Yeah. In a way, it is slightly difficult because they go back to palmist time. Parmer maybe didn’t necessarily know about the electrical flow through the nervous system, although go Varshney. I think the French biologists, chemists had studied these kinds of electrical effects in nervous systems. But Parmer very much with interest in the flow of what he called innate intelligence. Maybe that’s what the Chinese have called Chey made it what we would call energy today in some vague sense. But whatever it is he was talking about, his ambitions for it were really overblown. So we’ve never established that chiropractic may work for that problem, probably doesn’t work for much else. Now, is it safe? And that’s the really important thing with any medical treatment, conventional or alternative. Do the benefits outweigh the risks with any manipulation of the spine? There are always going to be some risks. They range from minor bruising or minor pain, transient problem through to possibly damaging the artery that takes the blood up through the spinal column into the brain. And that’s why I wouldn’t recommend I recommend anybody to go to a chiropractor for something that wasn’t connected to the bat. And if it was a problem that was connected to the back, then I’d have to make a careful judgment as to whether or not I recommended. I’d certainly discourage the chiropractor from manipulating the top of my neck because that’s perhaps the most vulnerable region.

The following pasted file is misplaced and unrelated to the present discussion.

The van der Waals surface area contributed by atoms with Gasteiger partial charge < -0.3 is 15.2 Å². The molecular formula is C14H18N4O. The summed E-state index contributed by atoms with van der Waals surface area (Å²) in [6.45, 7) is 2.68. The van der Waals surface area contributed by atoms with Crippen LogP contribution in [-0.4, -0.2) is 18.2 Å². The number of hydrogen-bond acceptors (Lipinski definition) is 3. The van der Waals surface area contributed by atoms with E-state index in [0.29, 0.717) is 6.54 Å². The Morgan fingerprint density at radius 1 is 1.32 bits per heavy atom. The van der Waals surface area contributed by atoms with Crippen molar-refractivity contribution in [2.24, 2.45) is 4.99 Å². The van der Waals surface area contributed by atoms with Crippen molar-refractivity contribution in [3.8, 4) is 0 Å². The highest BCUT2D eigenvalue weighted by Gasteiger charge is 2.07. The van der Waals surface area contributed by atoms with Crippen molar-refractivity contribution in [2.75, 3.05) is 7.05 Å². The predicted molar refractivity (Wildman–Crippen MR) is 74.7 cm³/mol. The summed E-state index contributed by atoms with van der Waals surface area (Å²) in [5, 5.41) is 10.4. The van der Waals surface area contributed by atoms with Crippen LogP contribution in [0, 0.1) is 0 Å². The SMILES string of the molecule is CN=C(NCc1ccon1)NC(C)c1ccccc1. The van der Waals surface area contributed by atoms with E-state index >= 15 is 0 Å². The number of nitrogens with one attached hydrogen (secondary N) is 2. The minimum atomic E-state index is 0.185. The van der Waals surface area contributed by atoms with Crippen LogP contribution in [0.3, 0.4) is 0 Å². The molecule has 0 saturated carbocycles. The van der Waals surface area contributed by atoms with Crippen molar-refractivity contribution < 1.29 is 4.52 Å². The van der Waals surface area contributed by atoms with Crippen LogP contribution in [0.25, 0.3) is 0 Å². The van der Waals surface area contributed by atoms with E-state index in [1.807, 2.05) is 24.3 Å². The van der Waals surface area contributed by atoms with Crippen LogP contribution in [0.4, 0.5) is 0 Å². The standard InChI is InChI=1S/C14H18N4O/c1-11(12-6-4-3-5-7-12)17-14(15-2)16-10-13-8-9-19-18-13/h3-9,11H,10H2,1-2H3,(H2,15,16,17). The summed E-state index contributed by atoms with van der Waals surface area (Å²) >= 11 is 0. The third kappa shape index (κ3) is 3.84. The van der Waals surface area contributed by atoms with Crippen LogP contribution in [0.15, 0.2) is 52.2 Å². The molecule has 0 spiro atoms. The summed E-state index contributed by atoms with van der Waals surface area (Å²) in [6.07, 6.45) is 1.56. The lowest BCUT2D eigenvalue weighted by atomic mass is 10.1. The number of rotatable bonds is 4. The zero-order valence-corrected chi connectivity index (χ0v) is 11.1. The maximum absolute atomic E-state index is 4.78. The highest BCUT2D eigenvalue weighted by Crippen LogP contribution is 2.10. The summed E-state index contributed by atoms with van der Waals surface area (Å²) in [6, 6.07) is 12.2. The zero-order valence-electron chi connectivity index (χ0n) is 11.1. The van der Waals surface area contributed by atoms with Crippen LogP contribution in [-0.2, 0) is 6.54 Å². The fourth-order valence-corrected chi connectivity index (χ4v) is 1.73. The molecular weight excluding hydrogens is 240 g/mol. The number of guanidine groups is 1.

Simon, we were talking about your coauthor, Edzard Ernst, being involved in homeopathy. What? This is the notion that a little bit of poison cures the effects of that poison in a person’s body.
Yes. There are two principles of homeopathy. Go back to Samuel Hahnemann. About 200 years ago, he noticed that if you just take root quinine, it can cause fever.
Now, he knew that quinine was supposed to cure malaria. So he had a substance which can treat malaria. And yet, if you take it in a healthy state, it gives you the sort of symptoms that you associate with malaria. At least that’s what he observed. So he built a philosophy that what can give you a certain set of symptoms can also cure those symptoms. How does it cure the symptoms? Well, what you do is you dilute the substance over and over again. So, for example, if we take these out of hay fever, hay fever gives you runny eyes. Well, onions giving runny eyes. So if I’m going to use onions as a treatment for hay fever, I would dilute unhinges over and over and over and over again. I would delete it to such an extent that my final remedy would have no no trace of the onion lieutenant whatsoever. Not a single molecule left of the onion in the final remedy because a dilution is so utterly extreme. So homeopaths end up giving patients. In the majority of cases, a treatment that contains no active ingredient. Now they will claim that it’s a memory of the unhinges where memory is acquired nine.